President Trump admitted in a freewheeling press conference Wednesday that the sexual misconduct allegations against him do affect how he views the allegations against his Supreme Court nominee Brett Kavanaugh.
Mr. Trump's remarks came hours after a third women came forward to make claims of misconduct against Kavanaugh. On Thursday, attorney Michael Avenatti released a sworn declaration from Julie Swetnick, who claims Kavanaugh was "present" when she was "gang raped" at a party in high school. Kavanaugh is expected to testify, along with his first accuser, Christine Blasey Ford, before the Senate Judiciary Committee after 10 a.m. Thursday.
The president said the allegations against him do affect his views, given that the charges against him are "false."
"Well, it does impact my opinion," Mr. Trump said, in response to repeated questioning from CBS News correspondent Weijia Jiang. "I've had a lot of false charges made. I am a very famous person, unfortunately. I've had a lot of false charges made against me, really false charges."
Mr. Trump reiterated his support for Kavanaugh throughout the press conference, lauding him as one of the great intellects of the country. But he did say he could change his mind after testimony from the women accusing the nominee. "That is possible," he said.
Asked by CBS News' Steven Portnoy what message the president is sending to young men with his stance on Kavanaugh, Mr. Trump decried a situation he sees as "guilty until proven innocent."
"In this case, you're guilty until proven innocent," he said.
Highlights from Trump's press conference:
Trump's message to young men: "In this case, you're guilty until proven innocent"
CBS News correspondent Steven Portnoy asked the president what message he has for young men, given the allegations against Kavanaugh.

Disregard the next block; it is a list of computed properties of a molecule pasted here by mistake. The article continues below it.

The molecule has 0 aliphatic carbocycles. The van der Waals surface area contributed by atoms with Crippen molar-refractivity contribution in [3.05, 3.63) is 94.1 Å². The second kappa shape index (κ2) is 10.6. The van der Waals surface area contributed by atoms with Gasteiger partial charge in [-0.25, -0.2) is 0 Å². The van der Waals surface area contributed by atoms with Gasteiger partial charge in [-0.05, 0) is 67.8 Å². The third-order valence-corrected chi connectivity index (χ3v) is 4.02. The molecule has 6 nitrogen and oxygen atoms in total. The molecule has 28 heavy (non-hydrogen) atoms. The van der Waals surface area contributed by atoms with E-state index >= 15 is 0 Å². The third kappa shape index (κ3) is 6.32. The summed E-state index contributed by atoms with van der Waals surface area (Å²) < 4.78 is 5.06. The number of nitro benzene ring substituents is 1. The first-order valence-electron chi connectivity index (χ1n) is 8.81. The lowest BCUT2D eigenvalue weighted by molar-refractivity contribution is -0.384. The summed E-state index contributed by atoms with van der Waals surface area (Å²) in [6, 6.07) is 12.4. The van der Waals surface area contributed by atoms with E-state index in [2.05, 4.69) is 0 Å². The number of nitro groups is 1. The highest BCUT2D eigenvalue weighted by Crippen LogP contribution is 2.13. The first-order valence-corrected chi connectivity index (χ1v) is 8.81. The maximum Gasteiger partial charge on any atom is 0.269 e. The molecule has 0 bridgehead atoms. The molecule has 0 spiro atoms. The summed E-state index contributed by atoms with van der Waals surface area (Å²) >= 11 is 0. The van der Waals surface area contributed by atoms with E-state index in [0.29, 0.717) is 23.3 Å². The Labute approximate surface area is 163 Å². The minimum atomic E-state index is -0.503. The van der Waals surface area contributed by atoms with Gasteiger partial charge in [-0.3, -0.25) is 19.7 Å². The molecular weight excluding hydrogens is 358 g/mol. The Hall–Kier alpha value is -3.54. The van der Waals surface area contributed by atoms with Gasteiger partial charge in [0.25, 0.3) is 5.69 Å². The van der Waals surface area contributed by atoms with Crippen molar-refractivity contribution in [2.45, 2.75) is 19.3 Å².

Mr. Trump called this a "dangerous" time for the country, and that anyone could be accused of anything at any time. The president brought up that he himself has been accused of things "many times."
"It's a very dangerous period in our country," he said.
He added: "In this case, you're guilty until proven innocent."
"They weren't laughing at me, they were laughing with me"
Mr. Trump was asked about an incident the day before when world leaders laughed, after he declared his administration had accomplished more than perhaps any other.
The president declared coverage of that event fake news.
"They weren't laughing at me, they were laughing with me," Mr. Trump said.
Trump says he rejected one-on-one meeting with Trudeau
The president, in response to a reporter's question, said he rejected a one-on-one meeting with Canadian Prime Minister Justin Trudeau because he is unhappy with how Canada is treating the U.S. on trade, and Trudeau doesn't seem to want to change his approach.
"We're not getting along at all with their negotiators," Mr. Trump said.
Trump says it doesn't matter how long North Korea denuclearization takes
The president said he told Secretary of State Mike Pompeo not to get into the "time game" over denuclearization in North Korea.
The president said that, whether denuclearization takes two years, three years, or five months, it doesn't matter.
Trump says he would "certainly prefer not" to fire Rosenstein
Mr. Trump said he would "certainly prefer not" to fire Deputy Attorney General Rod Rosenstein, amid speculation that he might.